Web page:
Friday, January 10, 2014

The treachery of agency and agendas

Take it from my cold, dead fingers

I heard about this yesterday, and it raises the question again:  when is "dead"?

The legal definition is "brain death."  By that definition, Marlise Munoz is dead.  But this is the linchpin of the controversy:

The hospital maintains that it is following the law, although several experts in medical ethics said they believed the hospital was misinterpreting it. A crucial issue is whether the law applies to pregnant patients who are brain-dead as opposed to those in a coma or a vegetative state. The law, first passed by the Texas Legislature in 1989 and amended in 1999, states that a person may not withdraw or withhold “life-sustaining treatment” from a pregnant patient.

Mr. and Mrs. Machado said the hospital had made it clear to them that their daughter was brain-dead, but hospital officials have declined to comment on Mrs. Munoz’s care and condition, creating uncertainty over whether the hospital has formally declared her brain-dead.
There is both the law and the issue: “A person may not withdraw or withhold life-sustaining treatment … from a pregnant patient.”  But life-sustaining treatment cannot be withheld from a corpse.  So there's the rub:  if the hospital declares Marlise Munoz dead, do they run afoul of Texas law?  And if they don't?

Well, it isn't quite that the law forces this conclusion.  It's more that the hospital (JPS) doesn't want to be left holding the legal bag in this matter.  But their non-committal statement is belied by the background of their outside counsel:

“JPS is encouraged by this development because the courts are the appropriate venue to provide clarity, direction and resolution in this matter,” J.R. Labbe, the hospital system’s vice president of communications and community affairs, said in a statement. “JPS remains focused on providing compassionate care to all patients while also following the law as it applies to healthcare in the state of Texas.”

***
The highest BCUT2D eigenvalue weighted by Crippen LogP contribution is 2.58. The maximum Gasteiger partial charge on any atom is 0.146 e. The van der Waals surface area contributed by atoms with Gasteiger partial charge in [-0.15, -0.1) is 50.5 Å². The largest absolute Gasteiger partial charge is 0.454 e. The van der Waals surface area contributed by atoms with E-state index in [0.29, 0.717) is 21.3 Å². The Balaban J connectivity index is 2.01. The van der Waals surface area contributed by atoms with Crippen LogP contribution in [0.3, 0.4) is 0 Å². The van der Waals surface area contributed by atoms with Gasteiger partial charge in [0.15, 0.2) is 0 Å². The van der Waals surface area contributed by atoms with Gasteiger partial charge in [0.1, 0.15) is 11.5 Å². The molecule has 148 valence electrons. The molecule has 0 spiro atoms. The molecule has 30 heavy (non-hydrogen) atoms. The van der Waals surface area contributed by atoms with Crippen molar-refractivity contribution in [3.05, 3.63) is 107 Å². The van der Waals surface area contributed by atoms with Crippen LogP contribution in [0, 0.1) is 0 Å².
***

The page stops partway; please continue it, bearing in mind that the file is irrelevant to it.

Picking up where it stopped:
The hospital’s outside counsel is Neal Adams, who led the drive to end abortions at JPS in 1988 and is on the advisory board of the Northeast Tarrant Right-to-Life Educational Association, based in Euless.
So yes, this goes a bit deeper than the "requirements" of the law.  Does the law require this outcome?  Or does a right-to-life advocate like Neal Adams insist to his client that it requires this outcome, for reasons that don't really have much bearing on a legal analysis of the applicable statute?  And, of course, that's why JPS now is "uncertain" over whether or not they have declared Ms. Munoz dead.

As long as the machines can keep her blood pumping and oxygenated, and her organs functioning, she can be what most right-to-lifers clearly think pregnant women are:  flesh incubators.

So this is not just a horror story about modern medicine and our power over death, which is really no power at all.  It's a horror story about how we treat the autonomy of the individual, and how we decide who is human, and who is "more" human, and what we do with, and to, people who have lost their power of agency.  Texas law created this problem; but it took a true zealot to turn it into an object lesson in man's inhumanity to man.